FRAMINGHAM — In a sign of the widening rift between the police department’s ranking officers and its top brass, members of the union representing superior officers signaled last month they have no confidence in Chief Ken Ferguson and his deputies to lead the department.
The Framingham Police Superior Officers Association, the 27-member union that represents sergeants and lieutenants, held a vote of no confidence in Ferguson’s administration in early April.
Sgt. Scott Brown, the union’s president, said union members have been “harassed” and mistreated by Ferguson’s deputy chiefs, whom he said have shown a level of “steady disrespect” for the department’s superior officers.
“It centers around the deputy chiefs and their targeting of employees for disciplinary action … ,” Brown said of the no confidence vote. “It’s just their general discourse between administration and the ranking officers. It’s a prevailing, harassing attitude.”
Brown said 24 union members participated in the April 7 vote, which was split into a pair of questions: one asking whether members have confidence in the police administration, and a second asking whether they have no confidence in Ferguson and his deputies.
While some members of the group abstained, Brown said not a single officer voiced support for the chief.
“He did not receive a single vote of support from the superior officers,” Brown said.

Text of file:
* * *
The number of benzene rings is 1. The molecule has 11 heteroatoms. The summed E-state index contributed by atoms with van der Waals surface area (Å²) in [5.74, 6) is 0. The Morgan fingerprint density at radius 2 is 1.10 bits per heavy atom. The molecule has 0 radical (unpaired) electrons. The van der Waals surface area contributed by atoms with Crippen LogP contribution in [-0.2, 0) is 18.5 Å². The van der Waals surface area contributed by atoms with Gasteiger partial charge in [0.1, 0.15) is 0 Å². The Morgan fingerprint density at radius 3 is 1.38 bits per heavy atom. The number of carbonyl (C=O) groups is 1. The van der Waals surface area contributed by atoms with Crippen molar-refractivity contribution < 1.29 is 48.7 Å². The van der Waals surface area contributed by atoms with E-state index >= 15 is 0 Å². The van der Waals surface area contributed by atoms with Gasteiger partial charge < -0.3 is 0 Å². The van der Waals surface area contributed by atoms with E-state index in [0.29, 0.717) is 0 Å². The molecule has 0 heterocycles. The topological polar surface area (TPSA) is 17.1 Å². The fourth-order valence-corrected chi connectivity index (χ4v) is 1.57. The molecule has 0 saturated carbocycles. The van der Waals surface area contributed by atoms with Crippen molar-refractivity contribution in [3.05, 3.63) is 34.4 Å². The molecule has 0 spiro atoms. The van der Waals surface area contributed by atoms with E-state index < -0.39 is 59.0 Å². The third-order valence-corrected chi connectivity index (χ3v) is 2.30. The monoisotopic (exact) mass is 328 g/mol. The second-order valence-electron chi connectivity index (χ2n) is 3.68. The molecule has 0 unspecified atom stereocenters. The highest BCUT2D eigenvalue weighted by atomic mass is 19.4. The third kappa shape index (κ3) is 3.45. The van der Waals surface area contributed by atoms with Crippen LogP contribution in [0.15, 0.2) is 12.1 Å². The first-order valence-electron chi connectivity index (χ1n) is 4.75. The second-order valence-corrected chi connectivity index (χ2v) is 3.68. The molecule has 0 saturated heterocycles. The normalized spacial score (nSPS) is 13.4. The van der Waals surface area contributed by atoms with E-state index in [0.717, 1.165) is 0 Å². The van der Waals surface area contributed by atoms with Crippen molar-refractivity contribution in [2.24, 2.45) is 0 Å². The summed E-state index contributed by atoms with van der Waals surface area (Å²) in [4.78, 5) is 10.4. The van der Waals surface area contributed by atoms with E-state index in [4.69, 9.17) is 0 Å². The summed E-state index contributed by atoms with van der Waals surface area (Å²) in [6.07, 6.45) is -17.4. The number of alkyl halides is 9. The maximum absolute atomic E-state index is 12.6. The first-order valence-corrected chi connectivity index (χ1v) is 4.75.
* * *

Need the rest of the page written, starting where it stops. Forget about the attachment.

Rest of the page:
Asked earlier this week to discuss the union’s position, Ferguson referred questions to Town Manager Bob Halpin. In a brief statement provided to the Daily News, Halpin acknowledged the no confidence vote, saying the union had posted a statement regarding its position on the association’s bulletin board at police headquarters.
“Since that time there has be no communication from the union on the reasoning for this vote,” Halpin wrote. “Meanwhile, the town manager and chief of police actively promote healthy and productive labor/management relations and therefore we decline further comment at this time.”
The union poll marks the latest development in a turbulent stretch for Ferguson, a 31-year veteran of the department who became police chief in 2013.
In September, Ferguson placed the department’s longtime evidence room officer, Alan Dubeshter, on administrative leave. Two months later, the chief was forced to publicly acknowledge that investigators from the state Attorney General’s Office are conducting a probe about money that went missing from police headquarters.
The admission came after an internal email regarding the investigation was leaked to a local television station. Dubeshter, who has not been publicly identified as a suspect in the case, has since resigned.